I read recently (on the excellent http://www.megalithic.co.uk site) of the possibility that a Turf Maze once existed in Rochester. The location suggested is The Vines, where the Cathedral’s monks kept a vinyard. The following photographs are of an area which evidences some lumps and striations in the ground – due to shadow from trees, this might not be entirely evident in the images. Only a handful of these mazes, or labyrinths, remain in England – their origins remain obscure, but I have read that pilgrims and penitents would recite the rosary while navigating the pathways in a form of spiritual meditation.
The Vines today is more likely a venue for street drinkers than spiritual meditation. Someone exposed their genitals to me and a companion in the Vines one evening, the only time this has ever happened – I didn’t notice anything and only discovered it from the shocked whispers that followed the event.
It is interesting to note that the nearby Troy Town area of Rochester – now comprehensively built-over – may contain a clue to this lost site.
The following comes from Wikipedia:
Many turf mazes in England were named Troy Town, Troy-town or variations on that theme (such as Troy, The City of Troy, Troy’s Walls or The Walls of Troy) presumably because, in popular legend, the walls of the city of Troy were constructed in such a confusing and complex way that any enemy who entered them would be unable to find his way out. Welsh hilltop turf mazes (none of which now exist) were called “Caerdroia”, which can be translated as “City of Troy” (or perhaps “castle of turns”).
The name “Troy” has been associated with labyrinths from ancient times. An Etruscan terracotta wine-jar from Tragliatella, Italy, shows a seven-ring labyrinth marked with the word TRUIA (Troy). To its left, two armed soldiers appear to be riding out of the labyrinth on horseback, while on the right two couples are shown copulating. The vase dates from about 630 BC.
The Troy connection is also found in the names of Scandinavian stone-lined mazes of the classical labyrinth pattern: for instance, Trojaburg near Visby on the Swedish island of Gotland. In Denmark, which once had dozens of turf mazes, the name “Trojborg” or “Trelleborg” was commonly used: no historic examples survive but replicas have been made. At Grothornet, in Vartdal in the Sunnmore Province of Norway there is a stone-lined labyrinth called “Den Julianske Borg” (“Julian’s castle”).”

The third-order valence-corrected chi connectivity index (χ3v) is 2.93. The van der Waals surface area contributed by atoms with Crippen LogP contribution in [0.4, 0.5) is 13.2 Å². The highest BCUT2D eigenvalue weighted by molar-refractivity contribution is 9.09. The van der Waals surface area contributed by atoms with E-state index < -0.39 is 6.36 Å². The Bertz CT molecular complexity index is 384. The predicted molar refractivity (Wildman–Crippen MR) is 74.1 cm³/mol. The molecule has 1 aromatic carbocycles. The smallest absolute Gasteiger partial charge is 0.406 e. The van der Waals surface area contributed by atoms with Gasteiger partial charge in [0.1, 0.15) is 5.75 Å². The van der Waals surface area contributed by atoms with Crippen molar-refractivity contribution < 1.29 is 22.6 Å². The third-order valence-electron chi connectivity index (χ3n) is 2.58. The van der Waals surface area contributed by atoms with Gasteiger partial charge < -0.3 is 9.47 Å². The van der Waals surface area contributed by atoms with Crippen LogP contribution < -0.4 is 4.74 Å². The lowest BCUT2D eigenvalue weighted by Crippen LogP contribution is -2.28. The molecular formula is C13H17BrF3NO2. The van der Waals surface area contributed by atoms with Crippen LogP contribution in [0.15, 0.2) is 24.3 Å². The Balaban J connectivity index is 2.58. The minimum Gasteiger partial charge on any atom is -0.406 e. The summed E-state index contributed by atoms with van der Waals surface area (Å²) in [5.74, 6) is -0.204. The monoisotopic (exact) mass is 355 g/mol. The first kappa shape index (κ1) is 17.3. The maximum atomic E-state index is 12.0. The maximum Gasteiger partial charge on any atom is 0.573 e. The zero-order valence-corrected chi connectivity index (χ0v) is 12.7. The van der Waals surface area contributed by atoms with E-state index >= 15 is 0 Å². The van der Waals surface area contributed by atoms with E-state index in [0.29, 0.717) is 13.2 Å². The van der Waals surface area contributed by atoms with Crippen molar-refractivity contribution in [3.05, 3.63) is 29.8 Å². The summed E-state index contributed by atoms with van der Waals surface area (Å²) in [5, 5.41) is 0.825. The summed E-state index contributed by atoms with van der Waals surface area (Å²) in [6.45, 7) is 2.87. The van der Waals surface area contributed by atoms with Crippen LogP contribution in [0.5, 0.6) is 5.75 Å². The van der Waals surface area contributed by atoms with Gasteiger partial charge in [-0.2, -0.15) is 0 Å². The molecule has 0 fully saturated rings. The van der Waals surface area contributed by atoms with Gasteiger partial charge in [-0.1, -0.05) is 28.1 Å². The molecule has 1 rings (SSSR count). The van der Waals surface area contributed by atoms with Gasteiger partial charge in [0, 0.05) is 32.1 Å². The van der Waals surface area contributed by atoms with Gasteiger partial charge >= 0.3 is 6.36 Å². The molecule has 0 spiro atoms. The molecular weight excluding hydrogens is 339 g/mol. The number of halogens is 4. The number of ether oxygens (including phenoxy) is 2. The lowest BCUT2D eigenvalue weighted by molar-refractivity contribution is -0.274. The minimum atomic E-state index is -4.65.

Further reading: Marilyn Clark on Turf Labyrinths
A curious set of portents began appearing in Rochester in the week beginning the run up to the Winter Solstice/Christmas/Sol Invictus/Yule/Midwinter ritual days. Regular readers might recall my discovery of a dead goldfinch in what I took to be ritual circumstances earlier in the year and my supposition that this was linked to the symbolic connection between the goldfinch and Jesus.
The dove is another bird with symbolic connections to the Christian Holy Trinity – in this instance as a representative of the Holy Spirit – for when Christ was baptised by John the Baptist the Holy Spirit took the physical form of a dove. It is interesting to note this second dead bird was found along the same route, but further down the hill, as the first. It is of course impossible to plot a line with only two points to work from – but this downhill route would appear at this stage to be referencing points between the neolithic Kits Coty monument and Rochester Cathedral.
I was clearly not the first person to notice the significance of this ritual. As I retraced the route, across one road and up to the alley where I found the goldfinch earlier in the year, I noticed that in a direct line between the two points a car was parked [pictured above] with a defiant message of militant Christianity disrupting the line of power. I have discussed elsewhere how I believe these cars are used as mobile units, charged with prayer, that can be parked in key positions in order to block or disrupt ongoing ritual workings.